Teacher Survey Results
However, after reading the five learning blocks in the Parent’s Guide plus a draft of the next learning block (how AI will affect jobs and careers in the future):
- 94% of the teachers said that using the learning blocks as a guide they could teach a 50-minute class in (a) how AI is being used in everyday life, (b) AI myths and facts, and (c) misinformation and deepfakes
- 93% of the teachers said that using the AI ethics learning block as a guide, they could teach a 50-minute class on AI ethics.
- 91% of the teachers said that using the draft learning block about how AI will affect jobs and careers in the future, they could teach a 50-minute class on jobs and careers.
- 90% of the teachers said that using the learning blocks as a guide, they could teach a 50-minute class showing how AI was helping meet the UN’s 17 Sustainable Development Goals.
Teacher Promoter and Detractor Results
When reviewing the “good practices” resources repository on the AI Literacy site, teachers rated it as follows:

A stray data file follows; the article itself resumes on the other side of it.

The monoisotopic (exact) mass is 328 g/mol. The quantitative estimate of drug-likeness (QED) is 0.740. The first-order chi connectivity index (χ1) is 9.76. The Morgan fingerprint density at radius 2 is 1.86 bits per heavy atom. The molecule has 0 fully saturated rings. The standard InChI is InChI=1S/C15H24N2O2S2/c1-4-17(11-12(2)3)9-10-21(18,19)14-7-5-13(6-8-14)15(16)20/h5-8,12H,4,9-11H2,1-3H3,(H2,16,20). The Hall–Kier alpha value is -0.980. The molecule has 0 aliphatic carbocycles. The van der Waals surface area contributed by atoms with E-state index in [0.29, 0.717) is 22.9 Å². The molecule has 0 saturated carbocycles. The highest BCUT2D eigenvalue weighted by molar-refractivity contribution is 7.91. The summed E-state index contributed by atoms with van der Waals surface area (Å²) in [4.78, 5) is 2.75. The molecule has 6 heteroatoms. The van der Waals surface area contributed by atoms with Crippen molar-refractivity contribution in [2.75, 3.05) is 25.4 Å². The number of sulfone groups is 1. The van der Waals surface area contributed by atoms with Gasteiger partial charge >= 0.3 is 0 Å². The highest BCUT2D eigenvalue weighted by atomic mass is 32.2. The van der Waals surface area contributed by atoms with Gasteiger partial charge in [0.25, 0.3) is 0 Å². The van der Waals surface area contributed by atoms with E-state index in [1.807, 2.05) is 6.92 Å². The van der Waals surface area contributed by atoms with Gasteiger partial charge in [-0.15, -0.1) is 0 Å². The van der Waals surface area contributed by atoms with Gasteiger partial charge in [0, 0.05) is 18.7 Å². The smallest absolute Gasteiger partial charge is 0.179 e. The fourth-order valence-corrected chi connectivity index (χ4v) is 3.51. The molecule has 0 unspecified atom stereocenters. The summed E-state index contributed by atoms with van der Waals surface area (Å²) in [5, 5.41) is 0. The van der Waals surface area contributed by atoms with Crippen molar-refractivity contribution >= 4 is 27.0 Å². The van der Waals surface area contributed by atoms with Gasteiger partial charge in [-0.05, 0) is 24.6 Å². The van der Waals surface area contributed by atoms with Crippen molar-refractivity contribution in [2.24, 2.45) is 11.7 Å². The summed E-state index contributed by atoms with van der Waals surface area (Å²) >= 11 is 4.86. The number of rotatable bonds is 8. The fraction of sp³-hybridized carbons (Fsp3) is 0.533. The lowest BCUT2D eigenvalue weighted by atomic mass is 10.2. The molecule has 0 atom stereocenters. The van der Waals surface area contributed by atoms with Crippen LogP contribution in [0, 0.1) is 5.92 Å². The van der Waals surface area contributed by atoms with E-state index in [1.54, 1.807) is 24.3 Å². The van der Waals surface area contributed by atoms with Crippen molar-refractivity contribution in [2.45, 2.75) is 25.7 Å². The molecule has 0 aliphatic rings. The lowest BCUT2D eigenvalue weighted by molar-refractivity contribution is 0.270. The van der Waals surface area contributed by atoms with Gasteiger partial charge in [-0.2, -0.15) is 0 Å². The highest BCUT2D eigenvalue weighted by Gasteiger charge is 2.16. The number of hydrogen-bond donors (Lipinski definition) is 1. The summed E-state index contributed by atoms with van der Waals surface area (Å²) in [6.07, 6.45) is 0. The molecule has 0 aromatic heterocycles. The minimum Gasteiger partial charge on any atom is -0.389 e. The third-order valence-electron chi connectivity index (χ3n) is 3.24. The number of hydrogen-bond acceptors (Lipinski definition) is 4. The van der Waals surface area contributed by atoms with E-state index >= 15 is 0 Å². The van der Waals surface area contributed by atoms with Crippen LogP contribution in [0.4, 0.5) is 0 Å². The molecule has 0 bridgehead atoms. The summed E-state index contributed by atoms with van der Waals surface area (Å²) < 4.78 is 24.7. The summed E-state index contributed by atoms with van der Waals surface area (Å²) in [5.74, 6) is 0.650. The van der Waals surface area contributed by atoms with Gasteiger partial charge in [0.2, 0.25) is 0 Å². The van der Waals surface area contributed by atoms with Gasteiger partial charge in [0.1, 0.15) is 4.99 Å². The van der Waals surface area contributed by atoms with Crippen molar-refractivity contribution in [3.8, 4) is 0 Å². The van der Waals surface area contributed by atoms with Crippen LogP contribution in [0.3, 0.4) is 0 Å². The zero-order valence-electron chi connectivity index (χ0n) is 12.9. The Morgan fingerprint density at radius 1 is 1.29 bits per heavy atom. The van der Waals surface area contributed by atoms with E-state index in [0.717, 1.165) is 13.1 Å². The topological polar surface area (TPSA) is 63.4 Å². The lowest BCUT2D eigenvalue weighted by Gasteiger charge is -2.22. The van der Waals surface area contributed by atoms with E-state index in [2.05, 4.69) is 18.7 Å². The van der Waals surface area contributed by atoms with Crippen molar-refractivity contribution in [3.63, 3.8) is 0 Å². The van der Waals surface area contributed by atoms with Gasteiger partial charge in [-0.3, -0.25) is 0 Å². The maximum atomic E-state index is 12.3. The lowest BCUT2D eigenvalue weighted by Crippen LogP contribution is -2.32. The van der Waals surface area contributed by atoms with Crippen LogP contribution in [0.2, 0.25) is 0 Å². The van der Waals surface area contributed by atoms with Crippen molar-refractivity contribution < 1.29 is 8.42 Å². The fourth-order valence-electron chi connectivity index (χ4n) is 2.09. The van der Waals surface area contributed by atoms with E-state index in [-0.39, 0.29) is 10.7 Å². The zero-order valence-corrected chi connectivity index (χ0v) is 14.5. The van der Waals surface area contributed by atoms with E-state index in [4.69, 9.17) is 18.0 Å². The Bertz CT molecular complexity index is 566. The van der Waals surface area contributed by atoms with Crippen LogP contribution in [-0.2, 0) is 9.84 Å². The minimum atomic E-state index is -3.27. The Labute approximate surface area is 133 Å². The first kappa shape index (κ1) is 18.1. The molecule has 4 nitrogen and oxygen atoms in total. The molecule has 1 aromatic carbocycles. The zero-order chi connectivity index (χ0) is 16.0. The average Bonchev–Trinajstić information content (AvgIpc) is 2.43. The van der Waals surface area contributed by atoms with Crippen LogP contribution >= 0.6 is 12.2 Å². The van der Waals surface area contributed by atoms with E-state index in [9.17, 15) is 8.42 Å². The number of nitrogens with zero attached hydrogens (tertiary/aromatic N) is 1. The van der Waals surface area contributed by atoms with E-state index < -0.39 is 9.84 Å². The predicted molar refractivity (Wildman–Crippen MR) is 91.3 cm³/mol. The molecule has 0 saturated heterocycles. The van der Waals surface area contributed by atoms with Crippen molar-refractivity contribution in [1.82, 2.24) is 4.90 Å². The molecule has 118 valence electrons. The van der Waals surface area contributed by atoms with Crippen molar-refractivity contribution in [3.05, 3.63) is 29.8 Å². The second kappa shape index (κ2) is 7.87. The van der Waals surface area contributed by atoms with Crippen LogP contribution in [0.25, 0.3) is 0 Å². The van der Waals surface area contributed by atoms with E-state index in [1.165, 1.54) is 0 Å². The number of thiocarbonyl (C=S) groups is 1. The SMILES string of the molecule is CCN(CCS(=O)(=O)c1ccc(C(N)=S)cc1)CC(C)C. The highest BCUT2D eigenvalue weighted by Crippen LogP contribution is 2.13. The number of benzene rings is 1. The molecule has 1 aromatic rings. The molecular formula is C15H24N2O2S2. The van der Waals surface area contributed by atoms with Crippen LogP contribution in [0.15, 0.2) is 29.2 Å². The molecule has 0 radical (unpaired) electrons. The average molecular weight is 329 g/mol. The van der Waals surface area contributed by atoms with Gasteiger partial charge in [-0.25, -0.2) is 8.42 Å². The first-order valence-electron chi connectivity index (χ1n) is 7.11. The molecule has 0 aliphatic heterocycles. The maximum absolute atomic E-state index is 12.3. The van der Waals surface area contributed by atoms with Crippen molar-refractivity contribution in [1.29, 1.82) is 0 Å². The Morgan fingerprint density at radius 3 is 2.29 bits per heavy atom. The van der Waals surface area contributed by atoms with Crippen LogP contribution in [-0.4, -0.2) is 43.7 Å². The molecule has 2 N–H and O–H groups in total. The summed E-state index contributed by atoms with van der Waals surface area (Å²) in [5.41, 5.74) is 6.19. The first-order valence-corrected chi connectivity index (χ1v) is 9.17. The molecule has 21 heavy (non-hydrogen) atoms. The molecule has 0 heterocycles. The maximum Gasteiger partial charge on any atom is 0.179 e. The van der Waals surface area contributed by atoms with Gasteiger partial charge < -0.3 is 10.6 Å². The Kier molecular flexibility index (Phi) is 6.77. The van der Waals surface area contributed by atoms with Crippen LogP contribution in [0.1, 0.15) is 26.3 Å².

- 73% – very helpful
- 15% – helpful
- 4% – neither helpful nor not helpful
- 7% – not very helpful
- 1% – not at all helpful
Detractors criticized a lack of precision when using the site search and that the Editor’s Comments weren’t sufficiently prominent. The Editor’s Comments problem is in development and will be corrected in March. Teachers also asked why coding wasn’t included when teaching teens about AI literacy. We believe that learning how to code is very important and useful. However, the primary target market of this site is an international audience of parents and integrating coding in the Guide would significantly reduce parent uptake and engagement. We do offer coding and data science resources in the Good Practices and Resources repository.
Parents and Teens Update